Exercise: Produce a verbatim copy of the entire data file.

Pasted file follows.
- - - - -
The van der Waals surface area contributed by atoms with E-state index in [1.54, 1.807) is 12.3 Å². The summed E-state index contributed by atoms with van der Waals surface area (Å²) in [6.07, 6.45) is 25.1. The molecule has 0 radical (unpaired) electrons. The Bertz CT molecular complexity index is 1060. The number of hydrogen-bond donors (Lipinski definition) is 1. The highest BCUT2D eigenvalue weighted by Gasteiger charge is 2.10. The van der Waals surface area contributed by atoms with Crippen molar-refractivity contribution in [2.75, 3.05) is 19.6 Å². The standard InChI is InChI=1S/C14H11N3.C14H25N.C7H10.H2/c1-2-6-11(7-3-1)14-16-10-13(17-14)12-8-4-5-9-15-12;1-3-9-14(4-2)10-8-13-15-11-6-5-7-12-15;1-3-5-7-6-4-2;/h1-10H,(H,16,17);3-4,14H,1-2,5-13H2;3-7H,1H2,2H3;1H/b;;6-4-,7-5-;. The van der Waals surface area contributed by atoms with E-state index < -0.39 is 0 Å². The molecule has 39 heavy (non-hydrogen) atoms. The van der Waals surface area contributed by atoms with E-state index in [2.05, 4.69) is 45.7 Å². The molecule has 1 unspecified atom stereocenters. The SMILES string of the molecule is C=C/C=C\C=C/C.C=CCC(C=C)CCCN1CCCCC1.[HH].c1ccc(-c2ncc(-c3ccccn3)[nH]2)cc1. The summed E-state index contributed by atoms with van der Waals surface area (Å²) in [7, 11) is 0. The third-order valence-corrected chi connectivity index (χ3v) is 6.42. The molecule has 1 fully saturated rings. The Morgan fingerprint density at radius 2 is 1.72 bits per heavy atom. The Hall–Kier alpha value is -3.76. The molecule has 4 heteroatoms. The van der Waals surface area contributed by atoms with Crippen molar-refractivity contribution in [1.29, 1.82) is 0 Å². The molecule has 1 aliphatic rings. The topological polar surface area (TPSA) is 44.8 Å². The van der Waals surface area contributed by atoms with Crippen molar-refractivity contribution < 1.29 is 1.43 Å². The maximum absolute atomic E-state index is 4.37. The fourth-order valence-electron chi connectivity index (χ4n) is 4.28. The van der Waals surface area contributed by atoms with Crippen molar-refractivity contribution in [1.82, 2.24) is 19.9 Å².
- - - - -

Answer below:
The van der Waals surface area contributed by atoms with E-state index in [1.54, 1.807) is 12.3 Å². The summed E-state index contributed by atoms with van der Waals surface area (Å²) in [6.07, 6.45) is 25.1. The molecule has 0 radical (unpaired) electrons. The Bertz CT molecular complexity index is 1060. The number of hydrogen-bond donors (Lipinski definition) is 1. The highest BCUT2D eigenvalue weighted by Gasteiger charge is 2.10. The van der Waals surface area contributed by atoms with Crippen molar-refractivity contribution in [2.75, 3.05) is 19.6 Å². The standard InChI is InChI=1S/C14H11N3.C14H25N.C7H10.H2/c1-2-6-11(7-3-1)14-16-10-13(17-14)12-8-4-5-9-15-12;1-3-9-14(4-2)10-8-13-15-11-6-5-7-12-15;1-3-5-7-6-4-2;/h1-10H,(H,16,17);3-4,14H,1-2,5-13H2;3-7H,1H2,2H3;1H/b;;6-4-,7-5-;. The van der Waals surface area contributed by atoms with E-state index < -0.39 is 0 Å². The molecule has 39 heavy (non-hydrogen) atoms. The van der Waals surface area contributed by atoms with E-state index in [2.05, 4.69) is 45.7 Å². The molecule has 1 unspecified atom stereocenters. The SMILES string of the molecule is C=C/C=C\C=C/C.C=CCC(C=C)CCCN1CCCCC1.[HH].c1ccc(-c2ncc(-c3ccccn3)[nH]2)cc1. The summed E-state index contributed by atoms with van der Waals surface area (Å²) in [7, 11) is 0. The third-order valence-corrected chi connectivity index (χ3v) is 6.42. The molecule has 1 fully saturated rings. The Morgan fingerprint density at radius 2 is 1.72 bits per heavy atom. The Hall–Kier alpha value is -3.76. The molecule has 4 heteroatoms. The van der Waals surface area contributed by atoms with Crippen molar-refractivity contribution in [1.29, 1.82) is 0 Å². The molecule has 1 aliphatic rings. The topological polar surface area (TPSA) is 44.8 Å². The van der Waals surface area contributed by atoms with Crippen molar-refractivity contribution < 1.29 is 1.43 Å². The maximum absolute atomic E-state index is 4.37. The fourth-order valence-electron chi connectivity index (χ4n) is 4.28. The van der Waals surface area contributed by atoms with Crippen molar-refractivity contribution in [1.82, 2.24) is 19.9 Å².